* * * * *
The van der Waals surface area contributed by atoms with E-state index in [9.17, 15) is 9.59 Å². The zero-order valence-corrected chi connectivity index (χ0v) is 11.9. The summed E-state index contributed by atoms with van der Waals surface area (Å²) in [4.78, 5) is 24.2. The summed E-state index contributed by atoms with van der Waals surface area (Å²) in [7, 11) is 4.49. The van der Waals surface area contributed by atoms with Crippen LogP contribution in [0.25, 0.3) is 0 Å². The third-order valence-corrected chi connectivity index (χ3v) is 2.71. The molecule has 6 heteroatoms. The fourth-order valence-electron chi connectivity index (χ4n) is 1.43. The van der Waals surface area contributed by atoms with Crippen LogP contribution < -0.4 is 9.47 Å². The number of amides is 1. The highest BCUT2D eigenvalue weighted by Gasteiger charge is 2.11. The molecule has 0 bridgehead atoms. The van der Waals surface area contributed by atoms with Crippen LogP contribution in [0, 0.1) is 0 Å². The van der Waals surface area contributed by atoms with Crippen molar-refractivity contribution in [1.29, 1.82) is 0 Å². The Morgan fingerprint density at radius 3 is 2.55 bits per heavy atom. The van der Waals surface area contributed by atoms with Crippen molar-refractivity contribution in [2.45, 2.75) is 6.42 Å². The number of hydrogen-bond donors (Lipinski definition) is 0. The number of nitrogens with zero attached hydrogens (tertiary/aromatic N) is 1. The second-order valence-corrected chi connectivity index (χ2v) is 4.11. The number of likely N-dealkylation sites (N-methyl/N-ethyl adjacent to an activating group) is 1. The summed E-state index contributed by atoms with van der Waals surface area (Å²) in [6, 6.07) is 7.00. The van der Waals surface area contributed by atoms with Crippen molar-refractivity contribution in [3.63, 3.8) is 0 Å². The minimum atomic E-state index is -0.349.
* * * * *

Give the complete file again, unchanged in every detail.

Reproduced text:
The van der Waals surface area contributed by atoms with E-state index in [9.17, 15) is 9.59 Å². The zero-order valence-corrected chi connectivity index (χ0v) is 11.9. The summed E-state index contributed by atoms with van der Waals surface area (Å²) in [4.78, 5) is 24.2. The summed E-state index contributed by atoms with van der Waals surface area (Å²) in [7, 11) is 4.49. The van der Waals surface area contributed by atoms with Crippen LogP contribution in [0.25, 0.3) is 0 Å². The third-order valence-corrected chi connectivity index (χ3v) is 2.71. The molecule has 6 heteroatoms. The fourth-order valence-electron chi connectivity index (χ4n) is 1.43. The van der Waals surface area contributed by atoms with Crippen LogP contribution < -0.4 is 9.47 Å². The number of amides is 1. The highest BCUT2D eigenvalue weighted by Gasteiger charge is 2.11. The molecule has 0 bridgehead atoms. The van der Waals surface area contributed by atoms with Crippen LogP contribution in [0, 0.1) is 0 Å². The van der Waals surface area contributed by atoms with Crippen molar-refractivity contribution in [1.29, 1.82) is 0 Å². The Morgan fingerprint density at radius 3 is 2.55 bits per heavy atom. The van der Waals surface area contributed by atoms with Crippen molar-refractivity contribution in [2.45, 2.75) is 6.42 Å². The number of hydrogen-bond donors (Lipinski definition) is 0. The number of nitrogens with zero attached hydrogens (tertiary/aromatic N) is 1. The second-order valence-corrected chi connectivity index (χ2v) is 4.11. The number of likely N-dealkylation sites (N-methyl/N-ethyl adjacent to an activating group) is 1. The summed E-state index contributed by atoms with van der Waals surface area (Å²) in [6, 6.07) is 7.00. The van der Waals surface area contributed by atoms with Crippen molar-refractivity contribution in [3.63, 3.8) is 0 Å². The minimum atomic E-state index is -0.349.